Research from Northeastern University claims 73% of Americans believe AI will lead to a loss of more jobs than it creates, while 58% say the technology is a bigger threat to their job than immigration.
The second statistic is an interesting one as perhaps it will have an impact on the political propaganda campaigning which we have been victim witness to over the last 18 months. Being a bit more specific, the Brexiteers mission to tarnish the reputation of those horribly cultured Europeans and President Trump’s fearmongering mission to isolate the dastardly work-conscious Mexicans.
According to the data, 12% of Americans are worried about losing their job to an immigrant while 23% are more concerned about AI; the politicians have got it wrong, we shouldn’t be looking across our borders in trepidation, we should be pointing the finger at those nefarious geeks in California. Perhaps Trump can use the promise of building a wall around Silicon Valley as the foundation of his next campaign; American jobs for American HUMANS.
Interestingly enough the research also states the American people are not being bought out by the shallow and presumptuous claims from governments and technology firms that there will not be a downside to the technology. The table below, from the research, demonstrates there is a sense of realism about the technology.
AI has the power to be an incredible catalyst for positive change, but this positive change will come at a cost. The incorporation of ‘intelligence’ has been billed as the fourth industrial revolution, and just as there was with the other industrial revolutions there will be job losses, redundancies and the displacement of people. Right now not enough is being done to reskill those at risk or create an education system to allow people to take advantage of the information age.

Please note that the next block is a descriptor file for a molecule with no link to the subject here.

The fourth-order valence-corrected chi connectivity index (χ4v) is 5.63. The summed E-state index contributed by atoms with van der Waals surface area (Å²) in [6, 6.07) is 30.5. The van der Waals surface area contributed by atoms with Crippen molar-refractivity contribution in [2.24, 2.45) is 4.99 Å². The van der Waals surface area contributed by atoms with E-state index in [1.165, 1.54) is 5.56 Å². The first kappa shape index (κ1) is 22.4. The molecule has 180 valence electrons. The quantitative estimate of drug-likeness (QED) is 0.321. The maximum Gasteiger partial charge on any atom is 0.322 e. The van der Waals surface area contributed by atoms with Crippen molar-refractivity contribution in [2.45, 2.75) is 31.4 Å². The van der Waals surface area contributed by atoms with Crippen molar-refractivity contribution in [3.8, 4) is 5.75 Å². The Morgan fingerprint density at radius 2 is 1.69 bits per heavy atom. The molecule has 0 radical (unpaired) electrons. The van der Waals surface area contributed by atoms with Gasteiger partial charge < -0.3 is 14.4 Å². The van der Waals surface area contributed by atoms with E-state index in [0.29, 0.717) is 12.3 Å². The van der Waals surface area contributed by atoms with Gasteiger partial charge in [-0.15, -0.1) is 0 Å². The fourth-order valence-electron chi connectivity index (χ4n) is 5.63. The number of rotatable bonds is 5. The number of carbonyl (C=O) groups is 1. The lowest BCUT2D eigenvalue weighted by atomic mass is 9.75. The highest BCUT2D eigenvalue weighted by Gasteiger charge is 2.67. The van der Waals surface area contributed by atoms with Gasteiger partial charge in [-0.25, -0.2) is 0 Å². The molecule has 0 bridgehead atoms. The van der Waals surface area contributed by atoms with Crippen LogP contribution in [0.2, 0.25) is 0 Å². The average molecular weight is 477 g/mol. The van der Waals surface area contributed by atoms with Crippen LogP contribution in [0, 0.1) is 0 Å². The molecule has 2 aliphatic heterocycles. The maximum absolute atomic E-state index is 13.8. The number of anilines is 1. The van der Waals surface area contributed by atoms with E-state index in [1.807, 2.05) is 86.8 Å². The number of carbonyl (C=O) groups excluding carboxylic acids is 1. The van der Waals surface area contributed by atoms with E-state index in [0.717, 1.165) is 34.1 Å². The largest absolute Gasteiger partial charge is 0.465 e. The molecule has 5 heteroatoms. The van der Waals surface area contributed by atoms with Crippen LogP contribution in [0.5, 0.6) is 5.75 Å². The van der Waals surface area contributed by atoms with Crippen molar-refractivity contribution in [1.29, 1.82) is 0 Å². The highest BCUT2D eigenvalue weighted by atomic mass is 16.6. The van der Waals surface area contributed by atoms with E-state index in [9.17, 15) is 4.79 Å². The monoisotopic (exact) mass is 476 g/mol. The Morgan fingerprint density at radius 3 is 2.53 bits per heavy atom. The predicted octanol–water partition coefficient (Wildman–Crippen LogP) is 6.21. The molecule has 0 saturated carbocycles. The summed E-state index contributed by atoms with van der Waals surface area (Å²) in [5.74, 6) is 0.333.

These are the two areas of risk. Firstly, AI will make huge numbers of people redundant. It will of course create some new jobs for data scientists who can use this insight, but the data processing jobs which will be lost to create this analytical position will out-number the gain. The next question is how many of these redundant individuals will be qualified for the newly created position?
We doubt there will be many right now, as if they were qualified they would be working as data scientists not in a data entry position; it’s not like this isn’t a position in demand right now. The government has a responsibility to ensure these people are not simply left out in the cold when the AI revolution gains some traction as the companies themselves will probably start looking towards universities for talent as opposed to in their current operations. Are there enough initiatives in place to help these people transition to the digital economy? We do not believe so.
The second area of risk is in an individual’s education. We are going to take this slightly out of context right now as we are based in the UK, however national curriculums are not preparing students for the digital economy. Looking at the compulsory topics in schools right now it isn’t too dissimilar to what your correspondent had to endure during his earlier years. A huge amount has changed over the last decade, and a lot more will change over the next one; are we preparing our youngsters correctly?
IT is a compulsory topic, but these lessons are pretty basic skills. Almost every company is now reliant on technology, with software now being at the heart of this revolution. If governments are serious about protecting the best interest of people and their livelihoods in the long-term, surely coding, data analysis and other digitally relevant skills should be prioritized.
The industry and government has to be realistic about this technology. Yes, it can bring benefits but there will also be pain. New revenue streams and value add initiatives will be brought to an organization, but it is also an efficiency technology. Efficiency generally means fewer overheads, and in the business world the biggest expense is the payroll. Of course there are going to be redundancies if there is a technology which can do it cheaper and quicker; this is just a sensible business decision.
The negative side of the technology cannot be avoided, but the acceptance that it exists and is going to be much bigger than anyone is currently giving it credit for is a good starting point. The sooner the facts are accepted, the more effectively the challenge can be managed.